The next January, Cowboy wanted to play in an Upward Challenger Basketball League. He was a point man right away, making a basket every time he got the ball. Similar to the beginning of his baseball career, he strolled down the court during the entire first season.
During his second season, he ran the court. And gone were the days of his making a goal for the opposing team. It was time to teach him to be more assertive. All those years of teaching Cowboy to not be aggressive; and suddenly we were telling him to take the ball away from other kids on the court.
His third year of basketball brought a girl to the team. Being small in stature, it was especially difficult for her to make a basket. The coach would give the ball back to her over and over after missed shots to give her extra chances. One day, as she was lining up to shoot, Cowboy walked up and calmly took the ball out of her hands and headed down the court to make a basket. We’d forgotten a few details in our teaching him to steal the ball.
Rebounds took considerably longer for Cowboy to learn.
“Stand under the basket,” we’d shout from the sidelines, as a member of the opposing team went in for a shot.
Following orders, he’d stand under the basket with his arms at his sides, like a British palace guard, as he watched someone else get the rebound.
So, the next week, we added, “Get your arms up!” So, standing about six feet from the goal, his hands were in the air.
“You know,” I told Flash, “I don’t think he has any idea why his hands are in the air.”
Flash walked onto the court and showed Cowboy where to stand, over and over, for weeks.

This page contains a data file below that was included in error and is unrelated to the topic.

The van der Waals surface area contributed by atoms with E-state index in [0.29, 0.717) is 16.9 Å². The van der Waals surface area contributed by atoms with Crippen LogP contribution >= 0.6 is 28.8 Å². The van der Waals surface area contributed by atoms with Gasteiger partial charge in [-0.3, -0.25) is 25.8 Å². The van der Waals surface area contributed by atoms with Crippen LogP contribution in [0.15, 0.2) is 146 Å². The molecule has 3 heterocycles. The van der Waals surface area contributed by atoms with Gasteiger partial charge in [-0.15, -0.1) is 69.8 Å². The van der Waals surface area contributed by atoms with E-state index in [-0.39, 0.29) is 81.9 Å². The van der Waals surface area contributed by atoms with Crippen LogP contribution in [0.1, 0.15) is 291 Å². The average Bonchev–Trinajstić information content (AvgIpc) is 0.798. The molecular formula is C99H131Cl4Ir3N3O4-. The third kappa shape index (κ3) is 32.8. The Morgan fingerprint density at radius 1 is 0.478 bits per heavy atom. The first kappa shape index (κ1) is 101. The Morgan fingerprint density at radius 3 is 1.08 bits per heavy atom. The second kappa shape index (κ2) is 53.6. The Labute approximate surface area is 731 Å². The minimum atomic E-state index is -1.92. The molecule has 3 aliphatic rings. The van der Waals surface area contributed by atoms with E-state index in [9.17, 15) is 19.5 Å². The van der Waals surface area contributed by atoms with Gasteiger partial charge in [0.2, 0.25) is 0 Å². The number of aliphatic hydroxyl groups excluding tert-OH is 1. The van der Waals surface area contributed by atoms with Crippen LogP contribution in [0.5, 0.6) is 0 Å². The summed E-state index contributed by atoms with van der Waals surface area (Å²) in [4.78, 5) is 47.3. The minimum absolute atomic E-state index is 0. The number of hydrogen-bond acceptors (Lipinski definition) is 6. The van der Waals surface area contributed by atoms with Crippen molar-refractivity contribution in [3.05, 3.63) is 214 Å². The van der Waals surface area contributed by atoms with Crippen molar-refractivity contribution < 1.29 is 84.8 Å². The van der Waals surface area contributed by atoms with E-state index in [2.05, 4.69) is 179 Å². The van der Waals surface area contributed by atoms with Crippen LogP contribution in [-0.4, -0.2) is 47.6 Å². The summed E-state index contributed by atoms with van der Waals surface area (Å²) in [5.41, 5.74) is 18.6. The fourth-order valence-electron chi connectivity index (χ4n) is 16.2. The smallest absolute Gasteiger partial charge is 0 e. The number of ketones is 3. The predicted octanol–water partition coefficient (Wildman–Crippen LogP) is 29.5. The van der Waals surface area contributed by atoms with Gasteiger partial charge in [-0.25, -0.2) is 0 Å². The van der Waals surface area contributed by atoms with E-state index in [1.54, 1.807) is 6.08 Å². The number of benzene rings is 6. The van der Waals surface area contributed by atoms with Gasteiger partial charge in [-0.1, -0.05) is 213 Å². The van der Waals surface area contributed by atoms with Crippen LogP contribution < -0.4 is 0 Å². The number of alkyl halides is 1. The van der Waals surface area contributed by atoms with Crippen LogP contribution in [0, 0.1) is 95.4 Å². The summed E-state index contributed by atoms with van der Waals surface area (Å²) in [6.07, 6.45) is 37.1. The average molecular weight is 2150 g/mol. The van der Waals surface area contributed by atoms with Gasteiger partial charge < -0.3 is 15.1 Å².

Finally, with no coaching, Cowboy scooted near the basket, raised his hands, and got the ball on a rebound. It was one of those Sports Highlights of the Week moments. During the next three games, he didn’t make as many baskets, but he was a rebound machine. Similar to his baseball previously that year, the next to last game of the season held some kind of special magic. He was dribbling instead of carrying the ball down the court. He was making baskets with every shot. He was getting multiple rebounds.
“MVP, Baby!” I bellowed from the sidelines. Everything he had learned in the last three years came together in one beautiful game.
And the magic continues. In every sport, each season, Cowboy becomes more adept at playing and better understands the games. Things we thought we’d never see, happen during every game. Even his playing well in sports that have no assigned seasons, such as disc golf and Wii sword fighting, are testaments to his improved eye-hand coordination and ability to focus for long periods of time.
The world of sports is wide open for Cowboy. Soccer, archery, zip lining, and rock wall climbing are included in his repertoire. We see miracles on every field, every court, and in our living room. He’s living proof of the limitless possibilities offered to all of us if we persevere.